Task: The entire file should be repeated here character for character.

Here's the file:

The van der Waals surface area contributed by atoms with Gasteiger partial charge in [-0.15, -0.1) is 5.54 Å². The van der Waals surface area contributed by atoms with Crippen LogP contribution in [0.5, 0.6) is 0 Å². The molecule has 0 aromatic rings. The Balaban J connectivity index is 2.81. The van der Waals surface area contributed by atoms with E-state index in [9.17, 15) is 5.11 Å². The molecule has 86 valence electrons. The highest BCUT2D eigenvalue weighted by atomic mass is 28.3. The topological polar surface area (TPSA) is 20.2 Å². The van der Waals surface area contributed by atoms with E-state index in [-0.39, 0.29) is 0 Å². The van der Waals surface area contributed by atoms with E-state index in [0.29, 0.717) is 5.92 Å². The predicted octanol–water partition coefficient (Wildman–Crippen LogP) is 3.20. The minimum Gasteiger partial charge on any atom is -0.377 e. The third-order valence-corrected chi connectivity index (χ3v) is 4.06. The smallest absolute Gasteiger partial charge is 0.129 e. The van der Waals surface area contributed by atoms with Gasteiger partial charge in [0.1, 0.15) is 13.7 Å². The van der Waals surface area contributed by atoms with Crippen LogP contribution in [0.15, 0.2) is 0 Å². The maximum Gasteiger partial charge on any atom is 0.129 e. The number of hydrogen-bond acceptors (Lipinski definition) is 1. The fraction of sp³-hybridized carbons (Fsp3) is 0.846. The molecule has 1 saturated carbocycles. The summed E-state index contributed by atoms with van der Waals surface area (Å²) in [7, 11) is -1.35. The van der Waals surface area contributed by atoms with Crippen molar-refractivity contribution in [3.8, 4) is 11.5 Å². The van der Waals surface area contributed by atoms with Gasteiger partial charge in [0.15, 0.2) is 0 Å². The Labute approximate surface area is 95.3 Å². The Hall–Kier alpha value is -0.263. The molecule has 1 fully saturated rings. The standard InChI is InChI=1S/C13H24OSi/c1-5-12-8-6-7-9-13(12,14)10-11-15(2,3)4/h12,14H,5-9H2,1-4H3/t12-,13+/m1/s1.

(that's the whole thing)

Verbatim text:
The van der Waals surface area contributed by atoms with Gasteiger partial charge in [-0.15, -0.1) is 5.54 Å². The van der Waals surface area contributed by atoms with Crippen LogP contribution in [0.5, 0.6) is 0 Å². The molecule has 0 aromatic rings. The Balaban J connectivity index is 2.81. The van der Waals surface area contributed by atoms with E-state index in [9.17, 15) is 5.11 Å². The molecule has 86 valence electrons. The highest BCUT2D eigenvalue weighted by atomic mass is 28.3. The topological polar surface area (TPSA) is 20.2 Å². The van der Waals surface area contributed by atoms with E-state index in [-0.39, 0.29) is 0 Å². The van der Waals surface area contributed by atoms with E-state index in [0.29, 0.717) is 5.92 Å². The predicted octanol–water partition coefficient (Wildman–Crippen LogP) is 3.20. The minimum Gasteiger partial charge on any atom is -0.377 e. The third-order valence-corrected chi connectivity index (χ3v) is 4.06. The smallest absolute Gasteiger partial charge is 0.129 e. The van der Waals surface area contributed by atoms with Gasteiger partial charge in [0.1, 0.15) is 13.7 Å². The van der Waals surface area contributed by atoms with Crippen LogP contribution in [0.15, 0.2) is 0 Å². The maximum Gasteiger partial charge on any atom is 0.129 e. The number of hydrogen-bond acceptors (Lipinski definition) is 1. The fraction of sp³-hybridized carbons (Fsp3) is 0.846. The molecule has 1 saturated carbocycles. The summed E-state index contributed by atoms with van der Waals surface area (Å²) in [7, 11) is -1.35. The van der Waals surface area contributed by atoms with Crippen molar-refractivity contribution in [3.8, 4) is 11.5 Å². The van der Waals surface area contributed by atoms with Gasteiger partial charge in [0.15, 0.2) is 0 Å². The Labute approximate surface area is 95.3 Å². The Hall–Kier alpha value is -0.263. The molecule has 1 fully saturated rings. The standard InChI is InChI=1S/C13H24OSi/c1-5-12-8-6-7-9-13(12,14)10-11-15(2,3)4/h12,14H,5-9H2,1-4H3/t12-,13+/m1/s1.